Interfactional rivalry and tensions contribute to the volatile security situation in Faryab. The province is mostly dominated by two political parties, Jombesh (for more details on this party, see our report here) and Jamiat-e Islami. Rivalry among the political parties started during the civil war in the 1990s when they were competing for the rule over the larger areas of the province. Political blood feuds originating from this era and tit-for-tat assassinations, as in the case of a mosque shooting in which five people were killed in Maimana in August (see a short Pajhwok report here), may again turn into a small-scale factional war.
The establishment of Afghan Local Police (ALP) units turns the volume of the Jombesh-Jamiat disputes in Faryab even higher. According to the spokesperson from the provincial police headquarters, ALP projects are active only in two districts of Faryab: Qaysar and Ghormach. However, members of the provincial council interviewed by AAN – and many locals – seemed to concur that similar units exist in Almar and Pashtun Kot districts, too. It appears these have not yet been officially launched but are nonetheless in existence. Each of the two political parties accuses the other of having received a larger share of posts in these units, as well as of acting in an ‘irresponsible’ way by protecting the interests of its particular faction.
Ghulam Sakhi Nawid, the deputy speaker of the Faryab provincial council, for example, alleges that his boss, speaker Rais Rahmatullah, a former Jombesh commander, is behind much of the insecurity and instability in the province. According to him, Rahmatullah released two prisoners who had been charged with murder and sentenced to 18-year prison terms and deployed them as ALP commanders in the Ghonda Sank area in Pashtun Kot district. The deputy speaker also accused the provincial religious council of facilitating the release of Taleban detainees like Qari Qeyam, who had been arrested by the international forces and jailed for 18 years but was later released through the council’s mediation and President Karzai’s intervention and had joined the insurgency again. (Qari was recently killed during a night raid in Pashtun Kot, see reporting here and here).
Rais Rahmatullah rejected all allegations about his involvement in releasing the prisoners when he talked with AAN. He stated that two prisoners were released because of suffering from an incurable disease. He rather emphasized that the reason behind insecurity in the province is the lack of good governance and rule of law and the existence of what he called ‘a mafia system’. He repeatedly accused the inner circle of the government in Kabul of misleading President Karzai in appointing provincial officials – like the governor, the chief of police and the head of National Intelligence Directorate – in a ‘factional’ and ‘unbalanced’ way, without considering ‘local demands’ so that it negatively impacted peace and stability of Faryab. (The mentioned officials belong to Jamiat, and Rahmatullah feels that his Jombesh party is underrepresented.) He added that the Ministry of Interior also only allowed Jamiati commanders to run ALP units in Faryab.
Furthermore, both political parties accuse each other of running laboratories for the production of narcotics in Faryab and of exploiting the establishment of ALP units loyal to them only to protect themselves and their assets. Local journalists who talked to AAN reported that most of the former commanders actually divided their armed men into two groups, one to enlist as ALP and the other to act as Taleban. As a proof, they point to the countless reports about armed clashes between Taleban and ALP in which, however, casualties or captures are rarely mentioned.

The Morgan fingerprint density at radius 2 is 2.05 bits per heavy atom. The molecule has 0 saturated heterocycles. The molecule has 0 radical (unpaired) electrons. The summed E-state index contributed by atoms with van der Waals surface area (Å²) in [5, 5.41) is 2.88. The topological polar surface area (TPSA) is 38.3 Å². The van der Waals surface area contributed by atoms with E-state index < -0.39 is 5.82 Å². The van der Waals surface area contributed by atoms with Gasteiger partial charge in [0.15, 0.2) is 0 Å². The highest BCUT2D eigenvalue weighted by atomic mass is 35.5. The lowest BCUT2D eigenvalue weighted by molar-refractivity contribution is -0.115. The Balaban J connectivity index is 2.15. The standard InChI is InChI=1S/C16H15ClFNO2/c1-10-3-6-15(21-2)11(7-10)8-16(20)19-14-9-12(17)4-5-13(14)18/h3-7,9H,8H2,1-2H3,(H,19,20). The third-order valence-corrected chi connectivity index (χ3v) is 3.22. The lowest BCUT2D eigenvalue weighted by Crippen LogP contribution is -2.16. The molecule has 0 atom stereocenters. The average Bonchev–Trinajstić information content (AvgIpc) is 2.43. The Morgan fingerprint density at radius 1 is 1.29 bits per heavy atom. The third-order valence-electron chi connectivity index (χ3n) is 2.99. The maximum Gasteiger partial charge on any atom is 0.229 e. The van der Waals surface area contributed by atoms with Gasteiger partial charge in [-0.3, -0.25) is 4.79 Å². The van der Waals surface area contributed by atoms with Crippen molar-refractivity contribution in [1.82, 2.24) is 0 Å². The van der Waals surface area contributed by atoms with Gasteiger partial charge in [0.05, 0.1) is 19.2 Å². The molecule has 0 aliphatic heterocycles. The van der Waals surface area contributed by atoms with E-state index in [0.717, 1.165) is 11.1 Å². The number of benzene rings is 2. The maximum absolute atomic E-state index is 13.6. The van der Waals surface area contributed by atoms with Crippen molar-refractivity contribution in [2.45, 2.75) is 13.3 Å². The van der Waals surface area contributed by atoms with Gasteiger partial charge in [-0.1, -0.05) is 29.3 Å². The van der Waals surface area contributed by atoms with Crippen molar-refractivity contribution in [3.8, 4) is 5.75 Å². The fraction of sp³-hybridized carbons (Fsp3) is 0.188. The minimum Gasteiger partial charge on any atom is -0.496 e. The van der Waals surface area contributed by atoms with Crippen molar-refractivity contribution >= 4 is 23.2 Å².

However, the deputy governor of Faryab, Abdulsatar Barits, when interviewed by AAN, surprisingly downplayed the claims of insecurity made by residents. He actually stated that he was satisfied with the security measures being enforced to protect villages and travellers. He argued that there are some politicians who spread groundless propaganda for their own political gains by describing the security situation in Faryab as being as bad as Kandahar’s. According to him, the government ruled ‘over every span’ of land of the province, while some robbers appeared only rarely on the highway to loot passengers. ‘The killing of Ahmad Rahmani is something unexplained yet, and the police launched its investigation to clarify it,’ he added.
Still, in the eyes of many local residents, the waves of insecurity are rising dramatically with every passing day. The withdrawal of the Norwegian PRT, which was completed earlier this month, and a reported decrease of the US special forces’ presence would also negatively impact the security situation, as their operations were considered effective in disrupting the ability of local Taleban to carry out more ambitious attacks.
No matter who is right, if the government fails to pay adequate attention to the critical situation developing in this once peaceful province, Faryab could easily sink deeper into serious insecurity caused not only by insurgents but also by its many armed groups and factions.
(1) The highway is the section of the ring road that connects Faryab province with Badghis and then with Herat and the west of the country. Paving of the remaining 237 km to connect Qaisar district (Faryab) to Herat just started (see report here); the project cost amounts to USD 400 million and is funded by the Asian Bank.
This article was last updated on 9 Mar 2020